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action administrator agreed agreement alleged amount answer appear appellant appellee applied assigned authority banks bill bond brought cause chancery charge Circuit Court claim complainant condition contract conveyed damages debts decree deed defendant delivered dollars dower entered entitled evidence execution fact failed filed follows further give given ground hands heirs held hundred insisted instruction intended interest issued John Judge judgment jury JUSTICE land lien lots March means motion necessary notice objection Opinion owner paid party pass payment person plaintiff in error portion possession premises presented proceedings proof proper proved purchaser question reason received record recover reference refused rendered rent reversed road rule shares sold Statement statute sufficient suit taken tenant term tion trial verdict witness writ
Page 135 - That the power to tax involves the power to destroy ; that the power to destroy may defeat and render useless the power to create ; that there is a plain repugnance in conferring on one government a power to control the constitutional measures of another, which other, with respect to those very measures, is declared to be supreme over that which exerts the control, are propositions not to be denied.
Page 135 - If the States may tax one instrument employed by the government in the execution of its powers, they may tax any and every other instrument. They may tax the mail ; they may tax the mint; they may tax patent rights; they may tax the papers of the custom-house; they may tax judicial process; they may tax all the means employed by the government, to an excess which would defeat all the ends of government. This was not intended by the American people. They did not design to make their government dependent...
Page 138 - Provided, That nothing in this act shall be construed to prevent all the shares in any of the said associations, held by any person or body corporate, from being included in the valuation of the personal property of such person or corporation in the assessment of taxes imposed by or under State authority at the place where such bank is located, and not elsewhere...
Page 113 - That no man shall be taken or imprisoned, or disseized of his freehold, liberties or privileges, or outlawed or exiled, or in any manner destroyed, or deprived of his life, liberty, or property, but by the judgment of his peers, or the law of the land.
Page 134 - In America, the powers of sovereignty are divided between the government of the Union and those of the States. They are each sovereign, with respect to the objects committed to it, and neither sovereign with respect to the objects committed to the other.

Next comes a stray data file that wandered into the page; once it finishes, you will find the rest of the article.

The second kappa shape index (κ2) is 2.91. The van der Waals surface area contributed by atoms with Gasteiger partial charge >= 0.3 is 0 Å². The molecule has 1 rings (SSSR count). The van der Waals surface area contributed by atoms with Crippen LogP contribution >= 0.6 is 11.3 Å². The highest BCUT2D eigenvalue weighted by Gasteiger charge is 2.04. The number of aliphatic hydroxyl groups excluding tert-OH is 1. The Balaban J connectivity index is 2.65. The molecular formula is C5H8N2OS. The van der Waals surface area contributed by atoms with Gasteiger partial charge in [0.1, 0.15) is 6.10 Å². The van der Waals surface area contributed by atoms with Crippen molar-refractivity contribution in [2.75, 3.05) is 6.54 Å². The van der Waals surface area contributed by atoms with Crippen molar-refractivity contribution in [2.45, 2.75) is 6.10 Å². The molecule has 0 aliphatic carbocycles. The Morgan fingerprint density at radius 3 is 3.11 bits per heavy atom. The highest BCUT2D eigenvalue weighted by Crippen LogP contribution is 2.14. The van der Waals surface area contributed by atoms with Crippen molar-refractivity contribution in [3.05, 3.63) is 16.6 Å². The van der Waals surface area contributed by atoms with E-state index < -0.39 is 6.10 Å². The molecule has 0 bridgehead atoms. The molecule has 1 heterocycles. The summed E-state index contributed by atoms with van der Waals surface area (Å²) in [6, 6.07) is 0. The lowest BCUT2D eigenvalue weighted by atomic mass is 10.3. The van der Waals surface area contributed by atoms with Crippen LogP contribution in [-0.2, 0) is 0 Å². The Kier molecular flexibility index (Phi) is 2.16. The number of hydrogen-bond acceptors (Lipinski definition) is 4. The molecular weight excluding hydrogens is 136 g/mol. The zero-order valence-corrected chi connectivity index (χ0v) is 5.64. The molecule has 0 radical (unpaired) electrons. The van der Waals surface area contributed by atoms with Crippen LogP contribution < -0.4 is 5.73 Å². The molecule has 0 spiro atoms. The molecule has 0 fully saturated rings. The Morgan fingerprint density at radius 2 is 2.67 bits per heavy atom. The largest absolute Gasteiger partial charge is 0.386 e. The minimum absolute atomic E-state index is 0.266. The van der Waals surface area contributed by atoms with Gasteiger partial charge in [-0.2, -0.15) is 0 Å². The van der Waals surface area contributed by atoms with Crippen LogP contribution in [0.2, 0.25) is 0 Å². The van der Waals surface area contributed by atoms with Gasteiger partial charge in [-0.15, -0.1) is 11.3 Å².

Page 52 - ... there must be such an injury as from its nature is not susceptible of being adequately compensated by damages at law, or such as, from its continuance or permanent mischief, must occasion a constantly recurring grievance which cannot be otherwise prevented but by an injunction.
Page 134 - ... the same paramount character would seem to restrain, as it certainly may restrain, a state from such other exercise of this power as is in its nature incompatible with and repugnant to the constitutional laws of the union. A law absolutely repugnant to another as entirely repeals that other as if express terms of repeal were used.
Page 135 - If we measure the power of taxation residing in a state, by the extent of sovereignty which the people of a single state possess, and can confer on its government, we have an intelligible standard, applicable to every case to which the power may be applied.
Page 143 - ... transferable on the books of the association in such manner as may be prescribed in the by-laws or articles of association ; and every person becoming a shareholder by such transfer shall, in proportion to his shares, succeed to all the rights and liabilities of the prior holder of such shares, and no change shall be made in the articles of association...
Page 134 - It is admitted that the power of taxing the people and their property is essential to the very existence of government, and may be legitimately exercised on the objects to which it is applicable to the utmost extent to which the government may choose to carry it.